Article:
U.S.: New ‘winter hardy’ blueberry variety ideal for home growers
June 28, 2015

A new black-fruited blueberry variety that was recently awarded to the U.S. Department of Agriculture (USDA) is said to fare well in particularly cold climates and is well-suited to home growers.Blueberry-variety-300x300

The Nocturne cultivar was developed by the Agricultural Research Service (ARS) scientists at the Genetic Improvement of Fruits and Vegetables Laboratory.

The new variety came from a blueberry cross made by ARS plant geneticist Mark Ehlenfeldt in 1993, and the plant was subsequently selected and evaluated from 1996 to 2011.

Nocturne, tested under the name ‘US 1056′, is a cross between a mixed species hybrid called US 874 and commercial rabbiteye blueberry Premier. This cross incorporates germplasm from three different blueberry species, including one with ‘extreme cold-hardiness’.

“Nocturne is a vigorous, winter-hardy, black-fruited blueberry,” an ARS release said.
This variety is intended to be a specialty market plant for home, landscape, and ornamental use, according to Ehlenfeldt.

“Nocturne is especially notable for having winter hardiness comparable to northern highbush blueberry cultivars and for being slow to break dormancy in spring, making it unlike any other rabbiteye blueberry hybrids currently available,” the ARS said.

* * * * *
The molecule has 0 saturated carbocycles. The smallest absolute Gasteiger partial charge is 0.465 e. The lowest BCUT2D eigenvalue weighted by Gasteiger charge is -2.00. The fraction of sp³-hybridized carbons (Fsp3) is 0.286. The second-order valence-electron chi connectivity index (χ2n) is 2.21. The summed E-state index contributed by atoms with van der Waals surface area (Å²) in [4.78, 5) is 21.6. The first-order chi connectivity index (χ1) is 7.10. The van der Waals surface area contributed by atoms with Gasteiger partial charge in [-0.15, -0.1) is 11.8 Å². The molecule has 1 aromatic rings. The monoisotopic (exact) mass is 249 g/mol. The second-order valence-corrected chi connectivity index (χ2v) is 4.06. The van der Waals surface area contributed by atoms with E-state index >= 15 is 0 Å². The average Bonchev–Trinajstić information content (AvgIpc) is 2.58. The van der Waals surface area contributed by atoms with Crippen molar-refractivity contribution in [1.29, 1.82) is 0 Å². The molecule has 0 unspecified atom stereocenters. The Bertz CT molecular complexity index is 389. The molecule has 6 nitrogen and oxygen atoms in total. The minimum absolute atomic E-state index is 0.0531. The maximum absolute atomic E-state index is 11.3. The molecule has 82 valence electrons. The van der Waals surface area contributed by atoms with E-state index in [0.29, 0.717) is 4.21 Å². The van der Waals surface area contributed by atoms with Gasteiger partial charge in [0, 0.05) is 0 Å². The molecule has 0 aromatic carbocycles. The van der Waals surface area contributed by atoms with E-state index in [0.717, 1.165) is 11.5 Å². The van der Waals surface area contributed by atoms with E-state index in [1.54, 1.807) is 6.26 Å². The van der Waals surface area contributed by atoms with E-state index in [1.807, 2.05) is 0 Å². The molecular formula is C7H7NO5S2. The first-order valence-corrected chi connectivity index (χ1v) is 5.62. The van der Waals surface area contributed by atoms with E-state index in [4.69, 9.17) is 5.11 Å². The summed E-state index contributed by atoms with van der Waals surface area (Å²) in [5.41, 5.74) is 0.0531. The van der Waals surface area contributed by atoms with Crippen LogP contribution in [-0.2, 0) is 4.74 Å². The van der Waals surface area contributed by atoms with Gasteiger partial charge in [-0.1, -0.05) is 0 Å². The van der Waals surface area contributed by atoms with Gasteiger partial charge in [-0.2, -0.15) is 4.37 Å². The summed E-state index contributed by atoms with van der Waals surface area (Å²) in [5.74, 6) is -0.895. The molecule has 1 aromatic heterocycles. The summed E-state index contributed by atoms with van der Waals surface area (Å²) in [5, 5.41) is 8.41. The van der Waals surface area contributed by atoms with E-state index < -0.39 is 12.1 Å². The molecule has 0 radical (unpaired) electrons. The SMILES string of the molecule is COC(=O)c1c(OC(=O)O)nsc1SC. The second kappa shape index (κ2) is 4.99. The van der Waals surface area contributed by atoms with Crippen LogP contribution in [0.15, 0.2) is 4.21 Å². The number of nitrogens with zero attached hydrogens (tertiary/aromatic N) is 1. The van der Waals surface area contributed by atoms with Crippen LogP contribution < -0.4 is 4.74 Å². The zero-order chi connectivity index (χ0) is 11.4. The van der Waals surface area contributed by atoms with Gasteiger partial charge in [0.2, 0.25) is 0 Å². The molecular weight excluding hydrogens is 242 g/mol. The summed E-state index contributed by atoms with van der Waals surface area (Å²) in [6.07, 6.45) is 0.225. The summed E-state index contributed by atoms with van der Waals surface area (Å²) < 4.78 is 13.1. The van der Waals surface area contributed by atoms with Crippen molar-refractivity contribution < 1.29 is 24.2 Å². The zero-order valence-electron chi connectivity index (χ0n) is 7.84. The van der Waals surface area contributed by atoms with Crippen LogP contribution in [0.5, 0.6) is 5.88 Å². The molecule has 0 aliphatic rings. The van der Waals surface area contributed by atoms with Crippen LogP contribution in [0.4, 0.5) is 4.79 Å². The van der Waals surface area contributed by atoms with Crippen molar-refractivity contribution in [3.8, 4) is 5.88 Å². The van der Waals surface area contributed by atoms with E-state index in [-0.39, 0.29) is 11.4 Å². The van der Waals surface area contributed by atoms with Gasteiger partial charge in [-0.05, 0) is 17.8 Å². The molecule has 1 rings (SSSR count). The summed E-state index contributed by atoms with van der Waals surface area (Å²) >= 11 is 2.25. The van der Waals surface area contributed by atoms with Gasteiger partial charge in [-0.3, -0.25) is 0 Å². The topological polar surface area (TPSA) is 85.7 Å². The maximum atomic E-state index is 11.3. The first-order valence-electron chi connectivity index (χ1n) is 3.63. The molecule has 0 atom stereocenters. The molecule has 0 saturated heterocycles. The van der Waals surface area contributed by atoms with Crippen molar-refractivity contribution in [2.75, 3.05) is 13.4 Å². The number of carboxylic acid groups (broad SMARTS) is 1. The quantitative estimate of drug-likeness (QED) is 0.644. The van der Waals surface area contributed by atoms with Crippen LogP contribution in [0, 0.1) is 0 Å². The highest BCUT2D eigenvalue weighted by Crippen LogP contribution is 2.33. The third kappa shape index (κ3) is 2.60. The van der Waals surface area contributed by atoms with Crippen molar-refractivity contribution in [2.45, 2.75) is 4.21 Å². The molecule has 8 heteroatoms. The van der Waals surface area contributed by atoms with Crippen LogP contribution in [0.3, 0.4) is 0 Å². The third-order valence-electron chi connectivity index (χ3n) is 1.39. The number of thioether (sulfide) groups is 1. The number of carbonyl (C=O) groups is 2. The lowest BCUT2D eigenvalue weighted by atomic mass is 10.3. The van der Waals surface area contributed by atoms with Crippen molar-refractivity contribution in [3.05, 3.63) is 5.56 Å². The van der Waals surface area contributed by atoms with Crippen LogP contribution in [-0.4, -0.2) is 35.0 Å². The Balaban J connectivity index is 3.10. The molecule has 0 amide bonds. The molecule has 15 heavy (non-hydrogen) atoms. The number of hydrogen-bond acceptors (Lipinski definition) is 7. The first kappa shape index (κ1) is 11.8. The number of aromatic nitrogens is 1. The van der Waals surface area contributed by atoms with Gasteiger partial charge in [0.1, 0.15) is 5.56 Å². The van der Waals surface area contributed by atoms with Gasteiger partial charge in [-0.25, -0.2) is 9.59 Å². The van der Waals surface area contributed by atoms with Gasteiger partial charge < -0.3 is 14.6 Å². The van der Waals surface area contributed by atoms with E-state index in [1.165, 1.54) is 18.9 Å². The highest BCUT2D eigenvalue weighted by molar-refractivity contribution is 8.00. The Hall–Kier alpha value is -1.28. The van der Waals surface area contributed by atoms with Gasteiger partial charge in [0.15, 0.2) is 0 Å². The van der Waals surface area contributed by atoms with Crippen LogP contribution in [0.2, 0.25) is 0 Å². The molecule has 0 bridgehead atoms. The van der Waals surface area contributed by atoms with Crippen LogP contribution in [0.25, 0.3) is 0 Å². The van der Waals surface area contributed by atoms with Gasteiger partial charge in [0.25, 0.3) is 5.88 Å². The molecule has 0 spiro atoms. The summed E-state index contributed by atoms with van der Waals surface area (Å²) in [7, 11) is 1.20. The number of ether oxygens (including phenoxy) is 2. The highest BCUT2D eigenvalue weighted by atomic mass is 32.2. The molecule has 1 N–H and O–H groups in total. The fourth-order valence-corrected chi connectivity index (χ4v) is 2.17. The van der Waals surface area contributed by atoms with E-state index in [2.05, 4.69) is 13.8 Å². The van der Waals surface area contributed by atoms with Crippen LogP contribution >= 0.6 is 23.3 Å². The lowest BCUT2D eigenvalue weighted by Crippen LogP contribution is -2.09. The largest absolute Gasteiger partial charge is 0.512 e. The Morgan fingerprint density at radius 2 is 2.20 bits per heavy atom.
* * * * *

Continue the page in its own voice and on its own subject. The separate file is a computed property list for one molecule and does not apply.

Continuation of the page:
The blueberry is said to bear fruit reliably in the state of New Jersey, averaging 12 pounds (5.4 kilograms) per plant. Although it is self-pollinating, it has been advised yields and size would likely be improved by cross-pollination.

Unripe fruit is vivid and red-orange, while ripe fruit is black, sweet and medium-sized, with a flavor atypical of either rabbiteye or highbush blueberries.

Fruit ripens in late midseason to late season. The scar quality – how cleanly the fruit separates from the stem – is said to be fair, and the fact that Nocturne has only moderate firmness means it is not recommended for storage or shipping.

The ARS said Nocturne plants may be available to growers ‘within a year or two’.

Photo: Nocturne, from the Agricultural Research Service

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